politics & political advertising

ARF Event 11/29/16 – Predicting Election 2016: What Worked, What Didn’t and the Implications for Marketing & Insights

The ARF partnered with GreenBook to assemble a forum of this highly charged topic. Ten industry experts were on hand, with ARF EVP Chris Bacon serving as moderator for the panel discussion. Here are excerpts from the event:

Gary Langer, Langer Research and formerly ABC News:

  • There is no real “sample” of voters, only estimates of likely voters. This adds uncertainty, especially in predicting the electoral college vote
  • Polling is not just about the horse race, as we use it to collect important information on what voters were thinking

Raghavan Mayur, TechnoMetrica Market Intelligence:

  • You can never compensate for bad data

Cliff Young, Ipsos Public Affairs:

  • We are in a political era of uncertainty worldwide. It is anti-establishment. This means we also need new methods (for polling)
  • This was a “disruption” election, which globally accounts for only 15%. And in these elections, past behavior may not be a useful guide

Matthew Oczkowski, Cambridge Analytics:

  • As with marketing research, it is all about finding the right consumer with the right message at the right time
  • His role is to help clients win elections. Micro-targeting is a key component. He worked as a consultant for Trump team

Rick Bruner, Viant Inc:

  • We need more random control trials (to improve polling). We also need more behavioral inputs
  • Underlying values are important, like we do for marketing. For potential voters, this begins with “do I vote?”

Melanie Courtright, Research Now:

  • Everything was different in 2016!
  • We need samples representing the real population (of voters)

Jared Schreiber, Infoscout:

  • The undecided and the indifferent voters matter a lot (swung to Trump)

Dr. Aaron Reid, Sentient:

  • Traditional methods are not accurate enough
  • Need to measuring the unconscious – people may have had conscious access to answer the researcher’s questions

Tom Anderson, Odin Text:

  • Collected 3,000 Americans via Google Surveys one week before the election (inexpensive and predictive). Goal was positioning, finding out what candidates stand for via simple text
  • Three issues: Non response bias; “Shy Trump” voter; voter identification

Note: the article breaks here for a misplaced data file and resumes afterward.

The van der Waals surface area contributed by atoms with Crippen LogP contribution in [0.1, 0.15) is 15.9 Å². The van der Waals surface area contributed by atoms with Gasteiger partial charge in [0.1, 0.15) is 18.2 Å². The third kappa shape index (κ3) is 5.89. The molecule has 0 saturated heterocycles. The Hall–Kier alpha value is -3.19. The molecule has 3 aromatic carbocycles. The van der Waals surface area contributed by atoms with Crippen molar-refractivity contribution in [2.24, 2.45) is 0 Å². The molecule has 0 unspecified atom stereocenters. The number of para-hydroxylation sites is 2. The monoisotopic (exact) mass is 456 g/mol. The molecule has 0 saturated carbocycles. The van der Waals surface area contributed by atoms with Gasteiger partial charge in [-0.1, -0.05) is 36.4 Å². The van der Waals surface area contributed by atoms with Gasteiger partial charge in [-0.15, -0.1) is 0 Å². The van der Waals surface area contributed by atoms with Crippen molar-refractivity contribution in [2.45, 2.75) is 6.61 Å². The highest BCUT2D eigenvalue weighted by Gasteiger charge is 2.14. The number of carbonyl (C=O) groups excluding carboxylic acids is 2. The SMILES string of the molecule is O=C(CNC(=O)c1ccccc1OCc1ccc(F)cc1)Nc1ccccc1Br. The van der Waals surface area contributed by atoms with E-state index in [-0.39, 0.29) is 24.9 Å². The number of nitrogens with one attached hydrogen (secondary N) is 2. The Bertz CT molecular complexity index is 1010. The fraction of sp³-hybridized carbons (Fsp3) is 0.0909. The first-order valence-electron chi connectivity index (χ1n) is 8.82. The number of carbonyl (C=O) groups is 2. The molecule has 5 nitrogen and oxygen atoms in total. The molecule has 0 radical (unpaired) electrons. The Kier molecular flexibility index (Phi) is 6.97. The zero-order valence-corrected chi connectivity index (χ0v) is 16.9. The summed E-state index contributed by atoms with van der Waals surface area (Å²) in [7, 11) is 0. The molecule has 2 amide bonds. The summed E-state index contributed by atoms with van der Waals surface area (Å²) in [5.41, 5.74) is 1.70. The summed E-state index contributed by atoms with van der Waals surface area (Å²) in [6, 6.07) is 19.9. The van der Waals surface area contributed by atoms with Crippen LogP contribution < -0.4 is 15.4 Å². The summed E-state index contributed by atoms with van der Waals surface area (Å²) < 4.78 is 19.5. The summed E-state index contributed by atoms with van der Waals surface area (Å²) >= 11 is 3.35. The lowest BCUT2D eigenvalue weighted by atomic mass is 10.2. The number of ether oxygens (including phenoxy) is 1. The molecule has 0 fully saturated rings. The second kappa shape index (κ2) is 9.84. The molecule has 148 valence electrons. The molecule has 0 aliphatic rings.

Taylor Schreiner, Tube Mogul:

  • How will this (failure) impact CMO’s opinion of research
  • We need more experimentation
  • Let’s use this election as a teachable and learnable moment

From AdAge: Cruz Loss Shows Data Can’t Win ‘Em All

After Ted Cruz won the Iowa Caucus, reports suggested his campaign’s sophisticated use of data and analytics to target voters with messages customized to their psychological proclivities had a lot to do with it. A few months later the Texas Senator left the race. 

Donald Trump captivated primary voters with simple mass-marketed brand messaging through earned media rather than spending on precisely-targeted digital and TV media. This will have many pundits wondering what it all means for the use of data in politics.

Chris Wilson, director of research & analytics for the Cruz campaign said that the Senator survived amid a flood of 17 candidates. “So, no, it’s not magic. But a sophisticated data operation sure can make things easier along the way.”

See more >> http://adage.com/article/campaign-trail/cruz-loss-shows-data-win-em/303879/

Campaigns Turn to a Cheaper Medium to Get Voters’ Ears: Radio

Candidates for the Presidential primary campaigns, as well as PACs, have increased their use of radio ads, according to this article by Nick Corasaniti in The New York Times. This article discusses the strengths of radio advertising for a political campaign.

Among the appeal of radio commercials for political advertising, according to this article:

-Radio listeners are a captive audience while they are driving.

-Radio ads avoid the clutter of television.

-Compared to television advertising, radio advertising is less expensive.

-Production costs for radio are also lower than TV production costs.

-Conservative talk radio hosts have large and devoted followings.

-Radio provides a means to target local voters.

-It serves as a closing tool to remind voters to go to the polls and reminds them of the issues.

Corasaniti also discusses how radio companies are helping politicians reach voters and target listeners according to party affiliation, likelihood to vote and other criteria.  The radio stations also seek to win new business.  One of the largest radio conglomerates in the country, iHeartRadio, has seen a 30% rise in the fourth quarter in political advertising, when compared to the same period in 2011.

Details of the radio campaigns for both Republican and Democratic candidates are analyzed in this article.

See all 5 Cups articles.


Millennials Look to Facebook for Political News

Mark Joyella, writing for Adweek, analyzes the new report, Millennials and Political News, which was conducted by the Pew Research Center.

This online survey of almost 3,000 respondents reveals that Millennials favor social media for news about politics and government.  Sixty percentage of Millennials prefer Facebook for political news, in contrast to the sixty percentage of Boomers who trust local TV for the same news.

This preference by Millennials will have a strong impact on the billions of dollars spent in Federal, state, and local races by political candidates and by political action committees.  Local TV revenues will likely be negatively impacted as spending on social media increases during current and future political races.


See all 5 Cups articles.

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